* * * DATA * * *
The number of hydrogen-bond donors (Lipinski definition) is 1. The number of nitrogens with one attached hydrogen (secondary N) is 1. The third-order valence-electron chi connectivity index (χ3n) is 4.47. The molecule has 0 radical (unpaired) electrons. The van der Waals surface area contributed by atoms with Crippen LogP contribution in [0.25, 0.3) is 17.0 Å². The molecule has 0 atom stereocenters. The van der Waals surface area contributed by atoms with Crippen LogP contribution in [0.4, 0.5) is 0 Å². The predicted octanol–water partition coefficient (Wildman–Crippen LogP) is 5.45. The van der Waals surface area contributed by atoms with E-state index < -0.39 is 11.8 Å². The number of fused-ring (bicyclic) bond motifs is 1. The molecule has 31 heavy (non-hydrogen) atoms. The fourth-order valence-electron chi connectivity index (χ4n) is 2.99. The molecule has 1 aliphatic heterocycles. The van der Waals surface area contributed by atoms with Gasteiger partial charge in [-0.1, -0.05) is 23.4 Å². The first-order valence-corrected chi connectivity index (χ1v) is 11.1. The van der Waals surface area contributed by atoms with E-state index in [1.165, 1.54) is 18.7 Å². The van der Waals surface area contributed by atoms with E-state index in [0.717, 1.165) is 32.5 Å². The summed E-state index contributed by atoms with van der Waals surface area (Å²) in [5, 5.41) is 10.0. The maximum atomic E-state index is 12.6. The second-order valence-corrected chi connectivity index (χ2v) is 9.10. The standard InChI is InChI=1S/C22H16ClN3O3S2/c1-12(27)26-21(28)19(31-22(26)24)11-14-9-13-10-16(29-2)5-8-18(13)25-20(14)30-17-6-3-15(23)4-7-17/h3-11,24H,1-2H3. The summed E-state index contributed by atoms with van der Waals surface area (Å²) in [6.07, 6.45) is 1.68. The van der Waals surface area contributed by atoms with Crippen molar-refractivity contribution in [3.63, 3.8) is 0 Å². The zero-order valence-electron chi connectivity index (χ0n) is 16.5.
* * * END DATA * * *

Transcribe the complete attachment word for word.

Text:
The number of hydrogen-bond donors (Lipinski definition) is 1. The number of nitrogens with one attached hydrogen (secondary N) is 1. The third-order valence-electron chi connectivity index (χ3n) is 4.47. The molecule has 0 radical (unpaired) electrons. The van der Waals surface area contributed by atoms with Crippen LogP contribution in [0.25, 0.3) is 17.0 Å². The molecule has 0 atom stereocenters. The van der Waals surface area contributed by atoms with Crippen LogP contribution in [0.4, 0.5) is 0 Å². The predicted octanol–water partition coefficient (Wildman–Crippen LogP) is 5.45. The van der Waals surface area contributed by atoms with E-state index < -0.39 is 11.8 Å². The number of fused-ring (bicyclic) bond motifs is 1. The molecule has 31 heavy (non-hydrogen) atoms. The fourth-order valence-electron chi connectivity index (χ4n) is 2.99. The molecule has 1 aliphatic heterocycles. The van der Waals surface area contributed by atoms with Gasteiger partial charge in [-0.1, -0.05) is 23.4 Å². The first-order valence-corrected chi connectivity index (χ1v) is 11.1. The van der Waals surface area contributed by atoms with E-state index in [1.165, 1.54) is 18.7 Å². The van der Waals surface area contributed by atoms with E-state index in [0.717, 1.165) is 32.5 Å². The summed E-state index contributed by atoms with van der Waals surface area (Å²) in [5, 5.41) is 10.0. The maximum atomic E-state index is 12.6. The second-order valence-corrected chi connectivity index (χ2v) is 9.10. The standard InChI is InChI=1S/C22H16ClN3O3S2/c1-12(27)26-21(28)19(31-22(26)24)11-14-9-13-10-16(29-2)5-8-18(13)25-20(14)30-17-6-3-15(23)4-7-17/h3-11,24H,1-2H3. The summed E-state index contributed by atoms with van der Waals surface area (Å²) in [6.07, 6.45) is 1.68. The van der Waals surface area contributed by atoms with Crippen molar-refractivity contribution in [3.63, 3.8) is 0 Å². The zero-order valence-electron chi connectivity index (χ0n) is 16.5.